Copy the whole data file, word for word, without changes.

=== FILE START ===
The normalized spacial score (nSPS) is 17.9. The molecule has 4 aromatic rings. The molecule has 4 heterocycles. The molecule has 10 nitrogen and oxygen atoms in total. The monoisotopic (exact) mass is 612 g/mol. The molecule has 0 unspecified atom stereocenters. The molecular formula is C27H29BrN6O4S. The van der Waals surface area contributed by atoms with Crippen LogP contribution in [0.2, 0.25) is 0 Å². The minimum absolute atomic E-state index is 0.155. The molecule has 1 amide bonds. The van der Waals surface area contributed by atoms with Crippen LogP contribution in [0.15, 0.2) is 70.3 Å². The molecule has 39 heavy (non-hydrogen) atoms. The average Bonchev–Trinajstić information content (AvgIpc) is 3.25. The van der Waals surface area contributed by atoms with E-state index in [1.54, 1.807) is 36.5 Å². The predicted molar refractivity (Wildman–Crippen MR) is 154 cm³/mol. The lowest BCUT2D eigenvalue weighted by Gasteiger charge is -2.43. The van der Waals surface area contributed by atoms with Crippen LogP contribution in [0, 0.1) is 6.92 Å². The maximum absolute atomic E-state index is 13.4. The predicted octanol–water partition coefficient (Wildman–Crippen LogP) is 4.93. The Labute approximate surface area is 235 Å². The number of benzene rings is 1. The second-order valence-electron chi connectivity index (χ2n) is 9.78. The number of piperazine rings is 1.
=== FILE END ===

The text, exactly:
The normalized spacial score (nSPS) is 17.9. The molecule has 4 aromatic rings. The molecule has 4 heterocycles. The molecule has 10 nitrogen and oxygen atoms in total. The monoisotopic (exact) mass is 612 g/mol. The molecule has 0 unspecified atom stereocenters. The molecular formula is C27H29BrN6O4S. The van der Waals surface area contributed by atoms with Crippen LogP contribution in [0.2, 0.25) is 0 Å². The minimum absolute atomic E-state index is 0.155. The molecule has 1 amide bonds. The van der Waals surface area contributed by atoms with Crippen LogP contribution in [0.15, 0.2) is 70.3 Å². The molecule has 39 heavy (non-hydrogen) atoms. The average Bonchev–Trinajstić information content (AvgIpc) is 3.25. The van der Waals surface area contributed by atoms with E-state index in [1.54, 1.807) is 36.5 Å². The predicted molar refractivity (Wildman–Crippen MR) is 154 cm³/mol. The lowest BCUT2D eigenvalue weighted by Gasteiger charge is -2.43. The van der Waals surface area contributed by atoms with Crippen LogP contribution in [0, 0.1) is 6.92 Å². The maximum absolute atomic E-state index is 13.4. The predicted octanol–water partition coefficient (Wildman–Crippen LogP) is 4.93. The Labute approximate surface area is 235 Å². The number of benzene rings is 1. The second-order valence-electron chi connectivity index (χ2n) is 9.78. The number of piperazine rings is 1.